Learning Outcome



Develop an effective, personal teaching style.

(a) readings before and during the semester

(b) group discussions in ToP weekly seminar

(c) weekly practice in creating and conducting PY 101 class sessions

(d) weekly practice of instructional techniques learned through the ToP readings

(a) peer observation feedback (2 observations)

(b) numerical and narrative feedback from PY 101 students (2 rounds)

(c) video recordings of one's teaching (2 classes)

(d) self-reflection essay (2), consultation with ToP instructor in which new teaching goals are set (2)

(e) writing a statement of teaching philosophy

(f) writing an evaluation of the course

Create all components of a PY 101 course.

(a) readings before and during the semester

(b) ToP orientation session

(c) PY101 topic discussions in ToP weekly seminar

(d) weekly practice in creating PY 101 class sessions

(e) exam creation and scoring

(f) written assignment creation and scoring

(a) syllabus feedback from ToP instructor

(b) peer observation feedback (2 observations)

(c) numerical and narrative feedback from PY 101 students (2 rounds)

(d) video recordings of one's teaching (2 classes)

(e) self-reflection essay (2)


Consolidate your knowledge of psychology.

(a) weekly practice in creating and conducting PY 101 class sessions

(b) PY101 topic discussions in ToP weekly seminar

(a) self-reflection essay (2)

(b) consultation with ToP instructor (2)

Reinforce appropriate behaviors for professional settings.

(a) appropriate use of technology in seminar meetings.

(b) respectful verbal and nonverbal actions during discussions.

(c) active and prepared participation in discussions and other activities

(d) prompt replies to emails and other requests for information.

Evaluation by instructor


Your letter grade (A, B, C, D, F) grade in PY 695 will be determined by the following criteria:
A. Performance as a PY 101 instructor (65% of course grade). This involves: (a) providing your students with high-quality content, (b) using a variety of teaching techniques early in the semester and evaluating which work best for you and your students, (c) keeping careful records of student performance and promptly scoring tests and assignments, (d) treating students respectfully, and (e) collecting and considering feedback from students, peers, and us.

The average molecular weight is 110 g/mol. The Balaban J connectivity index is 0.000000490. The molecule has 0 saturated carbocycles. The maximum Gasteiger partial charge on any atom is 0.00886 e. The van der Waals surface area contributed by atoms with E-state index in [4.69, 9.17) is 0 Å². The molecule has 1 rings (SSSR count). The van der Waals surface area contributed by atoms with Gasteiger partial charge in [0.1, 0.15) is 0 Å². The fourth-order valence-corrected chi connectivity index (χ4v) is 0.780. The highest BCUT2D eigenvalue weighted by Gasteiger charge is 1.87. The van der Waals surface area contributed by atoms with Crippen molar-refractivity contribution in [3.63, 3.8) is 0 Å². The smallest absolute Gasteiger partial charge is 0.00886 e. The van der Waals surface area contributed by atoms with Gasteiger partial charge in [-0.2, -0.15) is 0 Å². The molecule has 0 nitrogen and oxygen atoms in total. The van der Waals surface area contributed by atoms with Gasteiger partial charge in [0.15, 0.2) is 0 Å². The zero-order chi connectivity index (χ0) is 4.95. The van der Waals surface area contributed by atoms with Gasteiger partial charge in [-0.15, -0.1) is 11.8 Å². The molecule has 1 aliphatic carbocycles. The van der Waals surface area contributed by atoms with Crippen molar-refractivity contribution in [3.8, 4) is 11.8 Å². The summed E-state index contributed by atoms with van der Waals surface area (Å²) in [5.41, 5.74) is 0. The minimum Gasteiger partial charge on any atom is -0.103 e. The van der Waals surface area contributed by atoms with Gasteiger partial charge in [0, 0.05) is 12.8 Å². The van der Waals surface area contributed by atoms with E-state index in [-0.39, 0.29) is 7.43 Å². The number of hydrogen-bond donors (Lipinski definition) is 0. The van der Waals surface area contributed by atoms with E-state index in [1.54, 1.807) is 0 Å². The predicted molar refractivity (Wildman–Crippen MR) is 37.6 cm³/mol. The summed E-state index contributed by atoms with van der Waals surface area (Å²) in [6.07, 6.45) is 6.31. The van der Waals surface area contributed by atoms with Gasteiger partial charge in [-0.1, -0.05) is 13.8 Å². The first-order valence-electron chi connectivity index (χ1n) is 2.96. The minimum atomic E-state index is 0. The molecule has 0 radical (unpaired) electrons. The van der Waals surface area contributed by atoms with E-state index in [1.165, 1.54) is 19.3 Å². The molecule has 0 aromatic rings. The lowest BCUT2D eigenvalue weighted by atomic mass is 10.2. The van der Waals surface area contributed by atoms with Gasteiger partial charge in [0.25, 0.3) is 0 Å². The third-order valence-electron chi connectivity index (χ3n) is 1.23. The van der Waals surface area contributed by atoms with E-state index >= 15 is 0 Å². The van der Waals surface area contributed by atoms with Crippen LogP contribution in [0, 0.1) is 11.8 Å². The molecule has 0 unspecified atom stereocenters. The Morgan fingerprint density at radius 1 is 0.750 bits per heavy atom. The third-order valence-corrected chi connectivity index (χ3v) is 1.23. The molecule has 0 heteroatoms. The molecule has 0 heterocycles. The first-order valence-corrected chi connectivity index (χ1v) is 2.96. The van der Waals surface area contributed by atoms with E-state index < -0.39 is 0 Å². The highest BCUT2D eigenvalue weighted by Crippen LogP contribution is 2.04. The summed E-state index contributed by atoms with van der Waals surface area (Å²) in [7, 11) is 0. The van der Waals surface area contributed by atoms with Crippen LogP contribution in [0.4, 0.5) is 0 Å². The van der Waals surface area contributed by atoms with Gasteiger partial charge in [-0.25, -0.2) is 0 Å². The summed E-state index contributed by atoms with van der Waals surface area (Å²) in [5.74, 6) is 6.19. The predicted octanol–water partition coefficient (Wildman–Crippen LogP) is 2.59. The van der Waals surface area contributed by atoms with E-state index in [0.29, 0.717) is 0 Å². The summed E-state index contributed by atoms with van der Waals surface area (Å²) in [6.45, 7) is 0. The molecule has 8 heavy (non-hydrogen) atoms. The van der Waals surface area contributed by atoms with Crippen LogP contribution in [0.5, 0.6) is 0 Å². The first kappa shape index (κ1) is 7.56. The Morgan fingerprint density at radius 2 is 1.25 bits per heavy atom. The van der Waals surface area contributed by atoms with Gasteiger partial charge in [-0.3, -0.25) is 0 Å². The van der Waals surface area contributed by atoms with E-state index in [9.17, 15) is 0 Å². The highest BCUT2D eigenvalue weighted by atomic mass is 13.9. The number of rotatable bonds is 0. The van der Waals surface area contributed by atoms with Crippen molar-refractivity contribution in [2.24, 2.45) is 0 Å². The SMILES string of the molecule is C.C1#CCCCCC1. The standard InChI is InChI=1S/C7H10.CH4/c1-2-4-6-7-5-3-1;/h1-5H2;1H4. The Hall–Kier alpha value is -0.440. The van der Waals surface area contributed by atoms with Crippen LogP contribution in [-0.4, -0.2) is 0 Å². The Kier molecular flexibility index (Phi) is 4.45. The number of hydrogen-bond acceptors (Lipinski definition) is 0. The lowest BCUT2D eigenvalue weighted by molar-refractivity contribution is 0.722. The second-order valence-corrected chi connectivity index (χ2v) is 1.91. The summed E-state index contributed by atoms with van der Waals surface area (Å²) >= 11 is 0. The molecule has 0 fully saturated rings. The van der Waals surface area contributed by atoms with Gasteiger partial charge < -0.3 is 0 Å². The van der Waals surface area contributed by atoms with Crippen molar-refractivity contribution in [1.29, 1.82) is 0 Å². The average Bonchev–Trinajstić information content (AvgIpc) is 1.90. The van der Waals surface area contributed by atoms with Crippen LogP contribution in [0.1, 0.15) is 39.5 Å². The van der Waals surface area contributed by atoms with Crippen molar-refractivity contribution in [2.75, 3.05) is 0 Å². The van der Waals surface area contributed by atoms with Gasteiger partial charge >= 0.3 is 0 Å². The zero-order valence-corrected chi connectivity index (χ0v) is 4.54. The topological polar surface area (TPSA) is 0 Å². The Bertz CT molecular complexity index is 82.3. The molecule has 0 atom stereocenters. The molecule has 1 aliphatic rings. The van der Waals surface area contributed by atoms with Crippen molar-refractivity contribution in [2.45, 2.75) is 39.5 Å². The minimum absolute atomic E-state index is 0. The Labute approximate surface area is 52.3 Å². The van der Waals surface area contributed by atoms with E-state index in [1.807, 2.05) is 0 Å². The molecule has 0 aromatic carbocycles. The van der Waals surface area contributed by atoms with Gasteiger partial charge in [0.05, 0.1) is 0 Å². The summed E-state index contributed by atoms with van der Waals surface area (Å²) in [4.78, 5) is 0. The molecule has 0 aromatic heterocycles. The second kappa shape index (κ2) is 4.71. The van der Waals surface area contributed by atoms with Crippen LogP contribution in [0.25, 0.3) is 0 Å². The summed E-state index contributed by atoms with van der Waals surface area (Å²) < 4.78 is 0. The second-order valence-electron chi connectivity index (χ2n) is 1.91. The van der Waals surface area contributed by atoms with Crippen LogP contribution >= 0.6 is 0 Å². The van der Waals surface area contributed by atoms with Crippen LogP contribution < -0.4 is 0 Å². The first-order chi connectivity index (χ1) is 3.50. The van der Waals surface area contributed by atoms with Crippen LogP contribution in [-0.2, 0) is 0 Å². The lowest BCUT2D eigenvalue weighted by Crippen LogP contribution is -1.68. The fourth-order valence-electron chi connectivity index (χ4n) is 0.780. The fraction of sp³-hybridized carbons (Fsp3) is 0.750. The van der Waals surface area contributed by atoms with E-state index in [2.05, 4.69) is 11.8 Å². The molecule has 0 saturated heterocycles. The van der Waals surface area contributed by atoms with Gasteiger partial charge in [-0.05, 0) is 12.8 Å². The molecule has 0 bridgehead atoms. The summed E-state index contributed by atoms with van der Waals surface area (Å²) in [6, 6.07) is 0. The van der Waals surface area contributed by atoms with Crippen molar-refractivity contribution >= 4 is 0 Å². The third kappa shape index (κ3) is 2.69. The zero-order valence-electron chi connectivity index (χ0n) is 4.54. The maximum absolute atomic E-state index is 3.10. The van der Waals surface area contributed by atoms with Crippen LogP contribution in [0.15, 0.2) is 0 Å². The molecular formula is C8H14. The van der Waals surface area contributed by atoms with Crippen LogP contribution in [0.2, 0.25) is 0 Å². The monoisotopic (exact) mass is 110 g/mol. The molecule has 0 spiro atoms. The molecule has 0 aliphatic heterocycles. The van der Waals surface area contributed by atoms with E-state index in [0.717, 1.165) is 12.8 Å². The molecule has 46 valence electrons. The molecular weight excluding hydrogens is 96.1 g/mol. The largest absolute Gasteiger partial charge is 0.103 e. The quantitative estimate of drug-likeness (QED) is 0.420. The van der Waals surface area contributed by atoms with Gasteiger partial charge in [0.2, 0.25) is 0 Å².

B. Participation in the seminar (25% of course grade). This entails (a) completing all readings and other assignments competently and on time and (b) consistently contributing to our seminar discussions. For the course grade, this component is broken down as follows:

(1) Peer observations of colleagues (N=2): 4%
(2) Submitted discussion questions (N=3): 3%
(3) Statement of teaching philosophy: 5%
(4) Participation in seminar: 13% (Consistent, substantive contributions that make it clear that you have mastered the assigned readings.)
(5) Instructor/course evaluations: Timely submission of the online evaluation and the anonymous, written evaluation is required to receive a course grade.

C. Professional behavior: (10% of course grade--Note that this category is full credit or zero credit.). As your instructors, we are responsible for creating an optimal course environment for learning. We also want to facilitate your professional development by encouraging the demeanor and behaviors of successful early-career psychologists. We take our obligation seriously by coming to class prepared, treating you with respect, establishing a positive atmosphere in the classroom, and promptly responding to your emails and requests for assistance. The following rules are
tended to reduce distractions and to promote the kinds of behaviors that are expected in virtually all professional settings.

Please adhere to the following rules consistently:

Laptops and tablets: There is accumulating evidence that the use of laptops and tablets in class hinders the performance of users and students sitting within viewing distance. Therefore, laptops and tablets are not allowed in class unless first cleared with us. Such devices will be approved only for note-taking and no other sites or functions may be open. You are expected to make eye contact with whomever is speaking except when you are typing.

Phones: Please turn phones to either the off or silent position. Answering a phone call or text is prohibited, unless you are expecting an important message and you let us know beforehand.

Active participant: Please stay engaged in class by fully participating in discussions and completing in-class assignments. Make eye contact with the speaker in classroom interactions in the same way you would in a one-on-one conversation held in an office or hallway. Please don't hold side conversations--they are distracting to us and to other students and are therefore detrimental to an effective classroom environment.